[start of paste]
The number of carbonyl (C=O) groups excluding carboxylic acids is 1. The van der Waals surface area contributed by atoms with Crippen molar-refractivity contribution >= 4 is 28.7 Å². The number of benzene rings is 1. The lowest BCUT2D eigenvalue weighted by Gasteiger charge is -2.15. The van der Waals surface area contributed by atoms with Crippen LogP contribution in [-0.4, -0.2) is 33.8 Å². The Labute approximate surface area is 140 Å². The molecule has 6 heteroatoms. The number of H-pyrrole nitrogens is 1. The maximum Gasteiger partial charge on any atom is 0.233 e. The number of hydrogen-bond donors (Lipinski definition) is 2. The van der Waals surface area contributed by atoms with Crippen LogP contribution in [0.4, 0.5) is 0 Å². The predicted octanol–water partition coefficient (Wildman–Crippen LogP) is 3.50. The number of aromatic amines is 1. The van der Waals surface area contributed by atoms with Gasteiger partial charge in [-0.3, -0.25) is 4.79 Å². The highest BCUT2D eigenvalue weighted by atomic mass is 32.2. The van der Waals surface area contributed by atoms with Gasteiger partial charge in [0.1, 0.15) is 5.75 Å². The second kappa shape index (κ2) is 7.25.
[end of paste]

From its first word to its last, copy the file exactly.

The number of carbonyl (C=O) groups excluding carboxylic acids is 1. The van der Waals surface area contributed by atoms with Crippen molar-refractivity contribution >= 4 is 28.7 Å². The number of benzene rings is 1. The lowest BCUT2D eigenvalue weighted by Gasteiger charge is -2.15. The van der Waals surface area contributed by atoms with Crippen LogP contribution in [-0.4, -0.2) is 33.8 Å². The Labute approximate surface area is 140 Å². The molecule has 6 heteroatoms. The number of H-pyrrole nitrogens is 1. The maximum Gasteiger partial charge on any atom is 0.233 e. The number of hydrogen-bond donors (Lipinski definition) is 2. The van der Waals surface area contributed by atoms with Crippen LogP contribution in [0.4, 0.5) is 0 Å². The predicted octanol–water partition coefficient (Wildman–Crippen LogP) is 3.50. The number of aromatic amines is 1. The van der Waals surface area contributed by atoms with Gasteiger partial charge in [-0.3, -0.25) is 4.79 Å². The highest BCUT2D eigenvalue weighted by atomic mass is 32.2. The van der Waals surface area contributed by atoms with Gasteiger partial charge in [0.1, 0.15) is 5.75 Å². The second kappa shape index (κ2) is 7.25.